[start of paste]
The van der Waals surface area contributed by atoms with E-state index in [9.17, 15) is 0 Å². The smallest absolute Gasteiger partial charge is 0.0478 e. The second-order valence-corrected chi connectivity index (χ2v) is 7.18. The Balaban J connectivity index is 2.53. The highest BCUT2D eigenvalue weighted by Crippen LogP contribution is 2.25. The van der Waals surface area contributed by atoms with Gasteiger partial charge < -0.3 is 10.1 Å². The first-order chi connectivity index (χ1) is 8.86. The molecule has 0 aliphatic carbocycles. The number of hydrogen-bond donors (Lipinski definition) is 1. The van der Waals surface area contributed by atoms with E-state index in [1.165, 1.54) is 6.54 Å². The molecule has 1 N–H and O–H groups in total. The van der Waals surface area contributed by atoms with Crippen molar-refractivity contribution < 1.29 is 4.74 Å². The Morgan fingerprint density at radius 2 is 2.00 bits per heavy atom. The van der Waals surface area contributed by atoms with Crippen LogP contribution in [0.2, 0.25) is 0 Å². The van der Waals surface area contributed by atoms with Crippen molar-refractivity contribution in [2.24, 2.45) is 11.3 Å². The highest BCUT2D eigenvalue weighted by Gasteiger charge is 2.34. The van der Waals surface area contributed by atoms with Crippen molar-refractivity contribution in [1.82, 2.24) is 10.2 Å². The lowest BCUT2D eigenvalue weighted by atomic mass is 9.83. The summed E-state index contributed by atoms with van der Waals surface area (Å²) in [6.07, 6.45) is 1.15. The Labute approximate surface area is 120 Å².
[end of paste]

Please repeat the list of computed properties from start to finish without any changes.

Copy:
The van der Waals surface area contributed by atoms with E-state index in [9.17, 15) is 0 Å². The smallest absolute Gasteiger partial charge is 0.0478 e. The second-order valence-corrected chi connectivity index (χ2v) is 7.18. The Balaban J connectivity index is 2.53. The highest BCUT2D eigenvalue weighted by Crippen LogP contribution is 2.25. The van der Waals surface area contributed by atoms with Gasteiger partial charge < -0.3 is 10.1 Å². The first-order chi connectivity index (χ1) is 8.86. The molecule has 0 aliphatic carbocycles. The number of hydrogen-bond donors (Lipinski definition) is 1. The van der Waals surface area contributed by atoms with E-state index in [1.165, 1.54) is 6.54 Å². The molecule has 1 N–H and O–H groups in total. The van der Waals surface area contributed by atoms with Crippen molar-refractivity contribution < 1.29 is 4.74 Å². The Morgan fingerprint density at radius 2 is 2.00 bits per heavy atom. The van der Waals surface area contributed by atoms with Crippen LogP contribution in [0.2, 0.25) is 0 Å². The van der Waals surface area contributed by atoms with Crippen molar-refractivity contribution in [2.24, 2.45) is 11.3 Å². The highest BCUT2D eigenvalue weighted by Gasteiger charge is 2.34. The van der Waals surface area contributed by atoms with Crippen molar-refractivity contribution in [1.82, 2.24) is 10.2 Å². The lowest BCUT2D eigenvalue weighted by atomic mass is 9.83. The summed E-state index contributed by atoms with van der Waals surface area (Å²) in [6.07, 6.45) is 1.15. The Labute approximate surface area is 120 Å².